Gautam - my apologies, I didn't realize that you were only 16. Please learn away, scheme will definitely expand your mind. One of the tricks that I use to learn new languages is to do a pet project, that is I have the same simple project that I keep doing over and over in different languages. This way I can compare the advantages / dis-advantages of each language solving the same problem. Have fun. –  kjkerstens May 8 '10 at 2:51

SICP (Structure and Interpretation of Computer Programs) is sure a great book, but it is not necessary a good introduction to Scheme programming. Though, after some understanding of Scheme, reading SICP is recommended.

Learning to use Emacs as an editor would be useful. As a Scheme implementation I would recommend something like CHICKENscheme. Its manual describes for example how to deploy programs.

An alternative is a Scheme development environment like JazzScheme.

A good book for learning Scheme would be The Scheme Programming Language.

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I think the docs for plt-scheme is quite nice http://docs.plt-scheme.org/ is worth reading

End also: write code, write code, write code

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A nice beginner intro to Lisp is Common Lisp First Contact

Not a heavyweight course like SICP mentioned above, but a gentle introduction to the syntax, features and oddities of Common Lisp in a nicely formatted PDF optimized for screen reading.

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Get DrRacket (Runs on any platform) Get a book used from Amazon "The Scheme Programming Language" Cost $3.00 book $4.00 shipping When you open open DrRacket use language from the pull-down menu.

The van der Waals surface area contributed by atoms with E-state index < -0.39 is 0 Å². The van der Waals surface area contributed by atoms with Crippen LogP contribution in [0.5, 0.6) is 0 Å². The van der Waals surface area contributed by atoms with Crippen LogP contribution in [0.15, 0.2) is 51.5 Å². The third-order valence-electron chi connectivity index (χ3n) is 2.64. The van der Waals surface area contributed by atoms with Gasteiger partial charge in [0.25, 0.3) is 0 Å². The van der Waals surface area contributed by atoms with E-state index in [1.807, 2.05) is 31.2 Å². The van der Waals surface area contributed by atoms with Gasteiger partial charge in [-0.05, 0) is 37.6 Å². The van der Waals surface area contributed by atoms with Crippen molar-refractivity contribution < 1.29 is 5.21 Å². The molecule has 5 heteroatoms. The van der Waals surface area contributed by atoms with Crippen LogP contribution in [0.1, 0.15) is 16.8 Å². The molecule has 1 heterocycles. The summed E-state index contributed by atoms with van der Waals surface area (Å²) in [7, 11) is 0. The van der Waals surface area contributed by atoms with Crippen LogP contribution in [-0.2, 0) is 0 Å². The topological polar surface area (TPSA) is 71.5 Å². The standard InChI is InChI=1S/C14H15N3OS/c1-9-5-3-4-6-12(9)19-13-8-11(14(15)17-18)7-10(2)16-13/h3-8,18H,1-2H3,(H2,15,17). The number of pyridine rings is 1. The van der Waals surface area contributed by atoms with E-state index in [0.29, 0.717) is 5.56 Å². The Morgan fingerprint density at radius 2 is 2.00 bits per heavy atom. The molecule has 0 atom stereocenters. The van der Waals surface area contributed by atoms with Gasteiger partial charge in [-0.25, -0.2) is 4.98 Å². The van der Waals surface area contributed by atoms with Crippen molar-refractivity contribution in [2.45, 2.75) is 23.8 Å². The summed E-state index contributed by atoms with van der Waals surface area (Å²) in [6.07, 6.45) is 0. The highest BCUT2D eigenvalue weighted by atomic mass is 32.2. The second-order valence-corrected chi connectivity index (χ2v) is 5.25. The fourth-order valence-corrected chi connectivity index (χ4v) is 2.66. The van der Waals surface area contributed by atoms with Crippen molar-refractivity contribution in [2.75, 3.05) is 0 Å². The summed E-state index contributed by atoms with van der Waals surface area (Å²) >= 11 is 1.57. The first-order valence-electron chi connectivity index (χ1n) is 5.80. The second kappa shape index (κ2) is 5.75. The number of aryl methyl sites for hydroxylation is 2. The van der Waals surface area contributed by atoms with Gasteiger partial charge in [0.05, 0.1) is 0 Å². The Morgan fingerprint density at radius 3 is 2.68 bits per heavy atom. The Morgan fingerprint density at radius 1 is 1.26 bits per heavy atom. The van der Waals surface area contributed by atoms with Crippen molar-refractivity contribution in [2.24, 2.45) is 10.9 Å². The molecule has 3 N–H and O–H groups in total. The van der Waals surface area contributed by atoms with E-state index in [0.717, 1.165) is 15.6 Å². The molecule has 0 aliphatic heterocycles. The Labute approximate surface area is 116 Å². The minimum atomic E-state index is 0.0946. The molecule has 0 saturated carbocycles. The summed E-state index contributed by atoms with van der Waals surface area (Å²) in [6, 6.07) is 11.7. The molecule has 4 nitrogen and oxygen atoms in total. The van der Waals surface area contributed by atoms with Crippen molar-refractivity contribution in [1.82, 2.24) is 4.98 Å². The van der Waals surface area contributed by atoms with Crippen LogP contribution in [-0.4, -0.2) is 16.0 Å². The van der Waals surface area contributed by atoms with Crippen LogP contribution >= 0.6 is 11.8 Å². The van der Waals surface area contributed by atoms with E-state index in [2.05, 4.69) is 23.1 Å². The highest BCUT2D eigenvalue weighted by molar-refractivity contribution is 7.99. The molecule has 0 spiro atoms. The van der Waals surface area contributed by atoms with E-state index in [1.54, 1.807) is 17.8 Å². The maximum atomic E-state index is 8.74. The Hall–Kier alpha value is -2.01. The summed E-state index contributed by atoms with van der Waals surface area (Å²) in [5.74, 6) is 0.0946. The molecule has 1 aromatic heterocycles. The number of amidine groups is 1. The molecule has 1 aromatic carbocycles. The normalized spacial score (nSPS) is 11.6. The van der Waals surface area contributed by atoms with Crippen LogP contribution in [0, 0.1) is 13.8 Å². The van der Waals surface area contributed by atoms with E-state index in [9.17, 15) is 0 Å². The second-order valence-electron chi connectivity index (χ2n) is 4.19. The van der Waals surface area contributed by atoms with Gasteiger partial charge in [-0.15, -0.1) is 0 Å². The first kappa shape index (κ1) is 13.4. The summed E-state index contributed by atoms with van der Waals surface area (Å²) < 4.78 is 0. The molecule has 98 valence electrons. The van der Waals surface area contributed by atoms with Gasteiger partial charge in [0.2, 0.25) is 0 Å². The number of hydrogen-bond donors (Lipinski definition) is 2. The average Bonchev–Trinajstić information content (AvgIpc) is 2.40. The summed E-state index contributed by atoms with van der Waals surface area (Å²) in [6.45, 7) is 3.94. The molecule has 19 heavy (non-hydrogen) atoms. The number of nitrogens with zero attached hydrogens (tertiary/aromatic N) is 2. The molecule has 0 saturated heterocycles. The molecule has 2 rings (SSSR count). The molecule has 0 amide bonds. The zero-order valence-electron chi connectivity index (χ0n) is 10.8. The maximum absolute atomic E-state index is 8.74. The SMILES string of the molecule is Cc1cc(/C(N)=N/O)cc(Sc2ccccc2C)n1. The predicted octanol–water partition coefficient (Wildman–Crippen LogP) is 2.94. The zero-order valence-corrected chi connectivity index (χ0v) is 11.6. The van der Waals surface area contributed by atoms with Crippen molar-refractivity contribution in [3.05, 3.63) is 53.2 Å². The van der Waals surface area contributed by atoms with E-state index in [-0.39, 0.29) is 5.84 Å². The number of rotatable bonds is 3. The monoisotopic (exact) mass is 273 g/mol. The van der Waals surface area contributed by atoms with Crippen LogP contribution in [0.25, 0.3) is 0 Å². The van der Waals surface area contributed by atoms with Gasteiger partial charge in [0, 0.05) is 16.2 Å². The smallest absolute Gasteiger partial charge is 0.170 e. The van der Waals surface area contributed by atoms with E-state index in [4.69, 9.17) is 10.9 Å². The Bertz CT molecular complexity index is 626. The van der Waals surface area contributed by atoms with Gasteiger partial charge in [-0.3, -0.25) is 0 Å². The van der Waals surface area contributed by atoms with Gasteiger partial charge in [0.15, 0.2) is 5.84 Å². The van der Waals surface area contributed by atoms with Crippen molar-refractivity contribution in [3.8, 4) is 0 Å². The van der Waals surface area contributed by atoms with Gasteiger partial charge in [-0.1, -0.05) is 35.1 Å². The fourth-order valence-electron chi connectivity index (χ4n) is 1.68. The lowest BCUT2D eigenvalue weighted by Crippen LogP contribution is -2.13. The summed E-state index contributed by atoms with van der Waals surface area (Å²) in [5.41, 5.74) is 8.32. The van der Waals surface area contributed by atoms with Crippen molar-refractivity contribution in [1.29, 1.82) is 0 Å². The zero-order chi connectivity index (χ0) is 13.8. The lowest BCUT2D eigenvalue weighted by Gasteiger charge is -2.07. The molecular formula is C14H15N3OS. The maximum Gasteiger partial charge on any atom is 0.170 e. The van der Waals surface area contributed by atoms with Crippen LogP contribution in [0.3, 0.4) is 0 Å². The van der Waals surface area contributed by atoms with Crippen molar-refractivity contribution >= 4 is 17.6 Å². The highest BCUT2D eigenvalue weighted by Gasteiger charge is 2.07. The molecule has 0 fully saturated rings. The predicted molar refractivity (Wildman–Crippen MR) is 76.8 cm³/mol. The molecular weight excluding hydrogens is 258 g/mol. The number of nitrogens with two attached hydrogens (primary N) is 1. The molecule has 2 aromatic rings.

enter

scheme

on the top of the script window and start on the exercises!

.....that's what I am doing now

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What's wrong with DrScheme as a Scheme beginner ?

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Nothing, I guess. I'm simply uncomfortable with the overly cheery interface, and find it difficult to do basic things like create, save, and run a program. The interface doesn't really matter; any advice on how to use DrScheme would be appreciated! –  Gautam May 8 '10 at 1:26
    
DrScheme may not be the way to go to build stand-alone applications, but to experiment with Scheme, its file-based modules and its interactive shell (Read-Eval-Print-Loop) is all you need. –  Skeptic May 8 '10 at 18:15

Well I can't help You much with the tools. I tried MIT implementation and got a bit lost too, but I'd like to recommend a book which is a great source of knowledge about programming in general and uses scheme for illustrating ideas. If You din't come across this one yet, You have to check SICP

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I took a programming languages course in college that was done entirely in Scheme, and the textbook we used is "Programming Languages: Application and Interpretation" by Shriram Krishnamurthi, one of the guys who helped write DrScheme. The textbook is available freely online. I found the book to be really helpful and informative when trying to understand the arcane mysticism of Scheme.

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If Java environment is already comfortable for you, then probably the best way is to use Scheme implementations that run on top of JVM. For educational purposes SISC is more than enough:

http://sisc-scheme.org/

Alternatively, you could use Kawa or Bigloo.

If you're up to learning functional ways, and not necessarily bound to Scheme, then probably Clojure would be a right choice.